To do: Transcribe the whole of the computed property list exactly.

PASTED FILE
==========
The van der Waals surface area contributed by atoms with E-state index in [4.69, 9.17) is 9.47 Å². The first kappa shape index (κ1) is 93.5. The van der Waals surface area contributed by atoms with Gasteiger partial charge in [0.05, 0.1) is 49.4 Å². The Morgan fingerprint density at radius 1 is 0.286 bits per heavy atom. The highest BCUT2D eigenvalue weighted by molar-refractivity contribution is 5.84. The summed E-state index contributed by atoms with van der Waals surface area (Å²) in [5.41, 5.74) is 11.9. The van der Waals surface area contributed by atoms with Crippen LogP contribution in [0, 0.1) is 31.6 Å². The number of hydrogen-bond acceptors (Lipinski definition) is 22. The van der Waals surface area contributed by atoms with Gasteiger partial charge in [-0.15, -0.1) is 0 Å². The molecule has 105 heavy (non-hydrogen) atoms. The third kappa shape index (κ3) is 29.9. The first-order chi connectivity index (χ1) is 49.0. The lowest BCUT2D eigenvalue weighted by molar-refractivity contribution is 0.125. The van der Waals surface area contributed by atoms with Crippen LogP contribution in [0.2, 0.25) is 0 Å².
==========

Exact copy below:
The van der Waals surface area contributed by atoms with E-state index in [4.69, 9.17) is 9.47 Å². The first kappa shape index (κ1) is 93.5. The van der Waals surface area contributed by atoms with Gasteiger partial charge in [0.05, 0.1) is 49.4 Å². The Morgan fingerprint density at radius 1 is 0.286 bits per heavy atom. The highest BCUT2D eigenvalue weighted by molar-refractivity contribution is 5.84. The summed E-state index contributed by atoms with van der Waals surface area (Å²) in [5.41, 5.74) is 11.9. The van der Waals surface area contributed by atoms with Crippen LogP contribution in [0, 0.1) is 31.6 Å². The number of hydrogen-bond acceptors (Lipinski definition) is 22. The van der Waals surface area contributed by atoms with Gasteiger partial charge in [-0.15, -0.1) is 0 Å². The molecule has 105 heavy (non-hydrogen) atoms. The third kappa shape index (κ3) is 29.9. The first-order chi connectivity index (χ1) is 49.0. The lowest BCUT2D eigenvalue weighted by molar-refractivity contribution is 0.125. The van der Waals surface area contributed by atoms with Crippen LogP contribution in [0.2, 0.25) is 0 Å².